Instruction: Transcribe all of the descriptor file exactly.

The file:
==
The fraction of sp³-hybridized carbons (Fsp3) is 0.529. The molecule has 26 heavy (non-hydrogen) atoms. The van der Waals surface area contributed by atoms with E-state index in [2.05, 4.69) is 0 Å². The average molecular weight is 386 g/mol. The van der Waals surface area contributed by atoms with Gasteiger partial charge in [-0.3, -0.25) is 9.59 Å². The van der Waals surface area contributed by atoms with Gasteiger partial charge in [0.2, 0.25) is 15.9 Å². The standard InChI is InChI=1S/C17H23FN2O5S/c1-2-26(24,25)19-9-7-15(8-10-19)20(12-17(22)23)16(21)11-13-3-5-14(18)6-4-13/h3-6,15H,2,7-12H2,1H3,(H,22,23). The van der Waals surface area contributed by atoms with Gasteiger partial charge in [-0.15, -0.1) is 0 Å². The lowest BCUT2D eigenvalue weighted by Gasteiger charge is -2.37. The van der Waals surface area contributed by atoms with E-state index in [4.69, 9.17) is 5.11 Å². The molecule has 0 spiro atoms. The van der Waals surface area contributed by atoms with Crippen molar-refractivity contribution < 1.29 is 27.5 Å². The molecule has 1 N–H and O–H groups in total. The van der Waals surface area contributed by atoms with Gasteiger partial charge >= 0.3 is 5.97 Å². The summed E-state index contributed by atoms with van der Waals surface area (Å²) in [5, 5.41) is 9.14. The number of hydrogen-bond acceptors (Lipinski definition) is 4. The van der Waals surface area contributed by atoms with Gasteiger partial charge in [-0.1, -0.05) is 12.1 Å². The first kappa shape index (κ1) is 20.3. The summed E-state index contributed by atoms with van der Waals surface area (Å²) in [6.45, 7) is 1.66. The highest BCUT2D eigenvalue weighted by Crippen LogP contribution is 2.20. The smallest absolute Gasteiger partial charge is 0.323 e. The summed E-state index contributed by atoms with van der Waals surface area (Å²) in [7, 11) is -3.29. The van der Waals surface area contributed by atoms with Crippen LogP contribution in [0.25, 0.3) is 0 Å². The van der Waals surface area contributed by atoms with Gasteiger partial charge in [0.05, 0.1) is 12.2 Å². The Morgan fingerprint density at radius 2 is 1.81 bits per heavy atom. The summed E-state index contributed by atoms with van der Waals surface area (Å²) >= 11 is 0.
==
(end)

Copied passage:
The fraction of sp³-hybridized carbons (Fsp3) is 0.529. The molecule has 26 heavy (non-hydrogen) atoms. The van der Waals surface area contributed by atoms with E-state index in [2.05, 4.69) is 0 Å². The average molecular weight is 386 g/mol. The van der Waals surface area contributed by atoms with Gasteiger partial charge in [-0.3, -0.25) is 9.59 Å². The van der Waals surface area contributed by atoms with Gasteiger partial charge in [0.2, 0.25) is 15.9 Å². The standard InChI is InChI=1S/C17H23FN2O5S/c1-2-26(24,25)19-9-7-15(8-10-19)20(12-17(22)23)16(21)11-13-3-5-14(18)6-4-13/h3-6,15H,2,7-12H2,1H3,(H,22,23). The van der Waals surface area contributed by atoms with Gasteiger partial charge in [-0.15, -0.1) is 0 Å². The lowest BCUT2D eigenvalue weighted by Gasteiger charge is -2.37. The van der Waals surface area contributed by atoms with E-state index in [4.69, 9.17) is 5.11 Å². The molecule has 0 spiro atoms. The van der Waals surface area contributed by atoms with Crippen molar-refractivity contribution < 1.29 is 27.5 Å². The molecule has 1 N–H and O–H groups in total. The van der Waals surface area contributed by atoms with Gasteiger partial charge >= 0.3 is 5.97 Å². The summed E-state index contributed by atoms with van der Waals surface area (Å²) in [5, 5.41) is 9.14. The number of hydrogen-bond acceptors (Lipinski definition) is 4. The van der Waals surface area contributed by atoms with Gasteiger partial charge in [-0.1, -0.05) is 12.1 Å². The first kappa shape index (κ1) is 20.3. The summed E-state index contributed by atoms with van der Waals surface area (Å²) in [6.45, 7) is 1.66. The highest BCUT2D eigenvalue weighted by Crippen LogP contribution is 2.20. The smallest absolute Gasteiger partial charge is 0.323 e. The summed E-state index contributed by atoms with van der Waals surface area (Å²) in [7, 11) is -3.29. The van der Waals surface area contributed by atoms with Crippen LogP contribution in [0.25, 0.3) is 0 Å². The van der Waals surface area contributed by atoms with Gasteiger partial charge in [0.05, 0.1) is 12.2 Å². The Morgan fingerprint density at radius 2 is 1.81 bits per heavy atom. The summed E-state index contributed by atoms with van der Waals surface area (Å²) >= 11 is 0.